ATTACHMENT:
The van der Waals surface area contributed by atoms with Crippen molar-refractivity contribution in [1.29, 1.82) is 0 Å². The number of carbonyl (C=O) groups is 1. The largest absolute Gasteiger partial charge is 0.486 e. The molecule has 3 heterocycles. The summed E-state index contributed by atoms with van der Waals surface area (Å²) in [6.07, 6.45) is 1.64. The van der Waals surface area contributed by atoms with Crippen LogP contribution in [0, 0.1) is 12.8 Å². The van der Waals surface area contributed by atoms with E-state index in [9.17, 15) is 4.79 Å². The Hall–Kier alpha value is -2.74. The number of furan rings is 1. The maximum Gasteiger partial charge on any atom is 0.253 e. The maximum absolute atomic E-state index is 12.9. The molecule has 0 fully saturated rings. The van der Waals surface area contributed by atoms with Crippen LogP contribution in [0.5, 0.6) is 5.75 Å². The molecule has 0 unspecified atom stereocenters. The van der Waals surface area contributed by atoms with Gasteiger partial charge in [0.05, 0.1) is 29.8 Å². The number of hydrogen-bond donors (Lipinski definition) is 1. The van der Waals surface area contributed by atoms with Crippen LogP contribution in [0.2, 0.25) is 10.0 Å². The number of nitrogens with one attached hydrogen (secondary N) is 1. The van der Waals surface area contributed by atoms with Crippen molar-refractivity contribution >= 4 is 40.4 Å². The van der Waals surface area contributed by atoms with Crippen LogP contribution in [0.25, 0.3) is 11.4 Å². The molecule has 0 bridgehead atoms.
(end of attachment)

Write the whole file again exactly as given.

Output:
The van der Waals surface area contributed by atoms with Crippen molar-refractivity contribution in [1.29, 1.82) is 0 Å². The number of carbonyl (C=O) groups is 1. The largest absolute Gasteiger partial charge is 0.486 e. The molecule has 3 heterocycles. The summed E-state index contributed by atoms with van der Waals surface area (Å²) in [6.07, 6.45) is 1.64. The van der Waals surface area contributed by atoms with Crippen LogP contribution in [0, 0.1) is 12.8 Å². The van der Waals surface area contributed by atoms with E-state index in [9.17, 15) is 4.79 Å². The Hall–Kier alpha value is -2.74. The number of furan rings is 1. The maximum Gasteiger partial charge on any atom is 0.253 e. The maximum absolute atomic E-state index is 12.9. The molecule has 0 fully saturated rings. The van der Waals surface area contributed by atoms with Crippen LogP contribution in [0.5, 0.6) is 5.75 Å². The molecule has 0 unspecified atom stereocenters. The van der Waals surface area contributed by atoms with Gasteiger partial charge in [0.05, 0.1) is 29.8 Å². The number of hydrogen-bond donors (Lipinski definition) is 1. The van der Waals surface area contributed by atoms with Crippen LogP contribution in [0.2, 0.25) is 10.0 Å². The number of nitrogens with one attached hydrogen (secondary N) is 1. The van der Waals surface area contributed by atoms with Crippen molar-refractivity contribution >= 4 is 40.4 Å². The van der Waals surface area contributed by atoms with Crippen LogP contribution in [0.25, 0.3) is 11.4 Å². The molecule has 0 bridgehead atoms.